The federal government controls about 58.2 million acres of land in Nevada — more than 83 percent of the nation’s seventh-largest state by area. In no other state do federal bureaucrats enjoy anywhere near similar jurisdiction.
The inherent tension between those who live, work and recreate on or near government property and those who oversee the federal real estate portfolio — many of whom sit 2,500 miles away in comfortable Beltway offices — fuels the so-called “sagebrush rebellion.”
Nevada lawmakers have, from time to time, passed resolutions urging the feds to transfer portions of those holdings to the state or private interests. Not only would that provide for more local management, it would boost the state’s economic development efforts, particularly in rural areas.
Now Clark County officials appear poised to jump on board. The Review-Journal’s Henry Brean reported Monday that county commissioners will vote later this month on a resolution calling for Congress to open about 39,000 acres of federal land in Clark County for development, including “a large swath along Interstate 15 south of the valley.”
Details of the proposal remain unclear. But the plan appears to be modeled after the 1993 Southern Nevada Public Land Management Act, which directed Washington to auction off thousands of acres of federal land in the Las Vegas area for private development. The money raised went to purchase other “sensitive” lands throughout the state and to various county recreational projects.
Mr. Brean reports that in addition to areas between Henderson and Jean along the I-15 corridor, county officials would like to feds to release acreage near U.S. Highway 95 and Kyle Canyon Road in the northwest and in the Eldorado Valley southwest of Boulder City. In return, the proposal would expand the Moapa River Indian Reservation, create new wilderness areas and develop additional conservation designations.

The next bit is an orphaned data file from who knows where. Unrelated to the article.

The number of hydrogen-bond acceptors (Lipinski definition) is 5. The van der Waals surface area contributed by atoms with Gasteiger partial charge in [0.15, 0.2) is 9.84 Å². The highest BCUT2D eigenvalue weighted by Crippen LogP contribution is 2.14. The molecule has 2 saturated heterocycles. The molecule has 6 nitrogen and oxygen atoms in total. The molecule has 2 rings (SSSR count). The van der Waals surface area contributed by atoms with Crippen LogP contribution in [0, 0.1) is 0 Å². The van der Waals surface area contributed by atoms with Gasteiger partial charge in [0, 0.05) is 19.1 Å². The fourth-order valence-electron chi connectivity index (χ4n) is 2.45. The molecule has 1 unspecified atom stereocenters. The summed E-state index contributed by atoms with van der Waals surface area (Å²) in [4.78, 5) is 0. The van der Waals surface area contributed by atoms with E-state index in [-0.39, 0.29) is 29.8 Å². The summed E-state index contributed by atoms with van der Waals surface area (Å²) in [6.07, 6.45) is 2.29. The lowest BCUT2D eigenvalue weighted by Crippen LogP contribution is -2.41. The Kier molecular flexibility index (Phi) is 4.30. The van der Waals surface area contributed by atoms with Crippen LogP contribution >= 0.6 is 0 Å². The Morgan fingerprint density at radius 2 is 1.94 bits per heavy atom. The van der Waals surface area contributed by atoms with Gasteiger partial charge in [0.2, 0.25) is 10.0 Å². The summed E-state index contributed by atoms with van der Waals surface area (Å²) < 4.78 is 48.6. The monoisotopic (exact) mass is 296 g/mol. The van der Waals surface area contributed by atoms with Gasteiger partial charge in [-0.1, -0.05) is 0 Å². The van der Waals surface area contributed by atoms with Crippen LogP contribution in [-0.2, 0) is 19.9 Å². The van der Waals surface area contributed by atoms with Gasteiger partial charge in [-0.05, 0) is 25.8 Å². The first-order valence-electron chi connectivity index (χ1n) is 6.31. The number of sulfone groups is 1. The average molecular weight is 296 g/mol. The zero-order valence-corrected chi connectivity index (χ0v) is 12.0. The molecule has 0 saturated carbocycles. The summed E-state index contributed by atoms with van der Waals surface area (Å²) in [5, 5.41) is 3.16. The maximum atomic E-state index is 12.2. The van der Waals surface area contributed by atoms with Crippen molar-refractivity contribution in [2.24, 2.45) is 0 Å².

The idea that this must be a zero-sum proposition — for every acre of federal land sold, the government must purchase another parcel elsewhere under the guise of environmental protection — is ridiculous. The goal should be to encourage Washington to reduce the scope of its vast holdings in Nevada. But politics demands a pragmatic approach, so if certain concessions help push the measure along, so be it.
Clark County’s plan will no doubt have its critics — indeed, the radical environmentalists at the Center for Biological Diversity are already complaining that it will threaten the desert tortoise. But that’s just a convenient smokescreen. In fact, the litigation-happy legal warriors at the Center would sue to block any human development anywhere at any time.
At issue, here, is less than seven-one-hundredths of 1 percent of the federal land within Nevada’s boundaries. Clark County’s proposal makes eminent sense from an economic development standpoint. Members of Nevada’s congressional delegation should pick up the mantle and sponsor legislation to make this plan a reality.